Nick Griot 1963 Lincoln, Fuel Curve

1963 Lincoln Continental – Pro-Touring Never Looked So Good

Tacoma, Washington’s Nick Griot always wanted a ride in a 1963 Lincoln Continental when he was a child. His mother was driven to high school in a ’63 by a friend’s father and Nick was fascinated by the photos of the car and his mom’s stories of riding in it. The pictures of it left an indelible impression on Nick. If the Griot name strikes a chord, it should. Nick’s dad Richard founded Griot’s Garage in 1990. Over the last 25 years, Griot’s Garage has established themselves as an industry leader in car care products. Since he was a child, Nick’s world has revolved around classic cars and his dad’s company where he is now an executive.

Nick Griot 1963 Lincoln, Fuel Curve

When it came time to do a project, Nick got a wild idea – “why not do a 1963 Lincoln Continental, restore it to original and give it to my mom for her 60th birthday?” Thus began an eBay journey to locate a clean example for a restoration. But then things shifted gears when Nick decided to build into a contemporary Pro-Touring machine. Mom would have to settle for a ride just like old times. Through the magic of the internet, he found the exact car he wanted – a low mile, all-original survivor based in Connecticut. In August of 2016, the mighty Continental was delivered to J-Rod & Custom in Black Diamond, Washington – the Griot’s go-to shop for their personal builds. J-Rod founder Jared Hancock and his guys specialize in Pro-Touring beasts, so it was a natural fit.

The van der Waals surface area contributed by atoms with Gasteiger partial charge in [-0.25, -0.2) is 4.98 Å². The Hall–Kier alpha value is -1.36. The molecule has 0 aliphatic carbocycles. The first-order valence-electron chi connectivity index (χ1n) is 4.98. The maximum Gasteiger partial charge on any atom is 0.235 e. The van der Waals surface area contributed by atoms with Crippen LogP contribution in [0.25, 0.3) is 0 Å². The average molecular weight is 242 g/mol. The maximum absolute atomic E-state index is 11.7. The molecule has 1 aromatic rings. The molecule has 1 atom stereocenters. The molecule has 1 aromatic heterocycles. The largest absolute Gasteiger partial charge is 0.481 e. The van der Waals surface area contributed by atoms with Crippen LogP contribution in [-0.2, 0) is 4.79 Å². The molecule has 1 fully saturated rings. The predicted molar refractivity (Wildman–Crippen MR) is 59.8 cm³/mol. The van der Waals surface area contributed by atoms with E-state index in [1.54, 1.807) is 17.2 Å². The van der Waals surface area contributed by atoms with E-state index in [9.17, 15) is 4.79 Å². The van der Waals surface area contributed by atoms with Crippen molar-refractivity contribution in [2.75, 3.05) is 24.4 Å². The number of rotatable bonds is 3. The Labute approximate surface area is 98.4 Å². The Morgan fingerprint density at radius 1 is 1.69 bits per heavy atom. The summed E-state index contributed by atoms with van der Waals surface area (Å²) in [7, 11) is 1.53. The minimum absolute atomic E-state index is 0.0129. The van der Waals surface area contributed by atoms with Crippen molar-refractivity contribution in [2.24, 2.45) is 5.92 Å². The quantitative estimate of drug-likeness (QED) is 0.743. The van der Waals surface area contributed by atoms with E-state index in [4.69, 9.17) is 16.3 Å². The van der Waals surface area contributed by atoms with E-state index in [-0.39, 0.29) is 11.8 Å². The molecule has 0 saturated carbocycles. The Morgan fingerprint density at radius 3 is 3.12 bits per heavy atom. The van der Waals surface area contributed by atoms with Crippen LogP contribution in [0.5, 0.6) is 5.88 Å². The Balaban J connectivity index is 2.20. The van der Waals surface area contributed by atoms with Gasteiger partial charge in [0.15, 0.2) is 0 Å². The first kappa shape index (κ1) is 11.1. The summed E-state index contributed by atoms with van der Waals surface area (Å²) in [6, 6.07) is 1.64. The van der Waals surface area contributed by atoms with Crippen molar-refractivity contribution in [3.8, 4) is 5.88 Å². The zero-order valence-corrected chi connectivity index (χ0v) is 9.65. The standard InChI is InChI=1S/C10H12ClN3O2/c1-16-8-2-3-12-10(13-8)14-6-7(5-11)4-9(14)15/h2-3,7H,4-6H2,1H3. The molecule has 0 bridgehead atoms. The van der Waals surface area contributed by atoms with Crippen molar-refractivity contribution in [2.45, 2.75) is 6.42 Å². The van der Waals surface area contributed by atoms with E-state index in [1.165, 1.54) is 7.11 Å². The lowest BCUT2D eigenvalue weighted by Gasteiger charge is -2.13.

Nick Griot 1963 Lincoln, Fuel Curve

The genius of the car is its suspension – something Nick and Jared discussed at length. They made the decision to go with a coilover suspension set up so it would handle like a slot car instead of airing it up and slamming it down at car shows. This car would be for weekend runs on backroads and spirited canyon carving. In Nick’s words…”I wanted a nasty Lincoln – something that could do burnouts, corner without body roll and haul ass. I wanted something to disturb the peace!”

Nick Griot 1963 Lincoln Continental, Fuel Curve

Nick Griot 1963 Lincoln Continental, Fuel Curve

If you’re asking yourself if you have ever seen a 60s Lincoln on coilovers, you haven’t. I have been attending and covering car shows for nearly 30 years and I have never seen one. You see these cars down on the deck with air bags or still on stock suspension. That’s it. That’s what makes Nick’s car so appealing. If you’re wondering what coilovers were used – these are RideTech triple adjustables on all four corners. The front half of the frame is stock albeit with the coils for stance. The rear suspension is custom made by J-Rod & Custom featuring a triangulated 4 bar with Art Morrison components. As you can see, ride height is spot-on. To fit the rear wheel and tire under the fender, Hancock and his team did a mini tub treatment focused on the outer portion of the wheel wells. We know you’re curious about the wheel and tire combo. Those are 20-inch Forgeline CF3C in titanium with Pirelli P-Zero tires (305/35/ R20 in back with 255/40/R20 in front). Baer 6-piston brakes get the black behemoth stopped on a dime.